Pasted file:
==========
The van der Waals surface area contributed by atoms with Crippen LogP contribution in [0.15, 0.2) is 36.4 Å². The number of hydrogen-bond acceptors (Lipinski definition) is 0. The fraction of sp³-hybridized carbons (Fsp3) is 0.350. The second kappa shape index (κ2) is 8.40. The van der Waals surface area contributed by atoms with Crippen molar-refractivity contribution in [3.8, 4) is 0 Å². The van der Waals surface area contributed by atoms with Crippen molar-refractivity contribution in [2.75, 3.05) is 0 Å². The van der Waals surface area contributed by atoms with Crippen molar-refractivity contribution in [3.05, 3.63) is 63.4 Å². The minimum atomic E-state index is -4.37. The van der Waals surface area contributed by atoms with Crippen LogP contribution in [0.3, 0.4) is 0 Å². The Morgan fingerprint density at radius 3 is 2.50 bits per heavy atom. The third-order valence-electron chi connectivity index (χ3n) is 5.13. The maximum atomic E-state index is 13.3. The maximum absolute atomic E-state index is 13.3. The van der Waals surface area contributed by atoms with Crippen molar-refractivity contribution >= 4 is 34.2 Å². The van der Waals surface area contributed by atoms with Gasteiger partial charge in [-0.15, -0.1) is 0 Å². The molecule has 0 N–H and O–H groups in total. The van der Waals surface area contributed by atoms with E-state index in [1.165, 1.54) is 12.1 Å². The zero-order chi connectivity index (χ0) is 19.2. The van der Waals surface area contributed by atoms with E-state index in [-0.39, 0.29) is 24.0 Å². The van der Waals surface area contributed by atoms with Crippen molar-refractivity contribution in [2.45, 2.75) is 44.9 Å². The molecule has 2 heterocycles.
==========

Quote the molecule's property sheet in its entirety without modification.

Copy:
The van der Waals surface area contributed by atoms with Crippen LogP contribution in [0.15, 0.2) is 36.4 Å². The number of hydrogen-bond acceptors (Lipinski definition) is 0. The fraction of sp³-hybridized carbons (Fsp3) is 0.350. The second kappa shape index (κ2) is 8.40. The van der Waals surface area contributed by atoms with Crippen molar-refractivity contribution in [3.8, 4) is 0 Å². The van der Waals surface area contributed by atoms with Crippen molar-refractivity contribution in [2.75, 3.05) is 0 Å². The van der Waals surface area contributed by atoms with Crippen molar-refractivity contribution in [3.05, 3.63) is 63.4 Å². The minimum atomic E-state index is -4.37. The van der Waals surface area contributed by atoms with Crippen LogP contribution in [0.3, 0.4) is 0 Å². The Morgan fingerprint density at radius 3 is 2.50 bits per heavy atom. The third-order valence-electron chi connectivity index (χ3n) is 5.13. The maximum atomic E-state index is 13.3. The maximum absolute atomic E-state index is 13.3. The van der Waals surface area contributed by atoms with Crippen molar-refractivity contribution >= 4 is 34.2 Å². The van der Waals surface area contributed by atoms with Gasteiger partial charge in [-0.15, -0.1) is 0 Å². The molecule has 0 N–H and O–H groups in total. The van der Waals surface area contributed by atoms with E-state index in [1.165, 1.54) is 12.1 Å². The zero-order chi connectivity index (χ0) is 19.2. The van der Waals surface area contributed by atoms with E-state index in [-0.39, 0.29) is 24.0 Å². The van der Waals surface area contributed by atoms with Crippen molar-refractivity contribution in [2.45, 2.75) is 44.9 Å². The molecule has 2 heterocycles.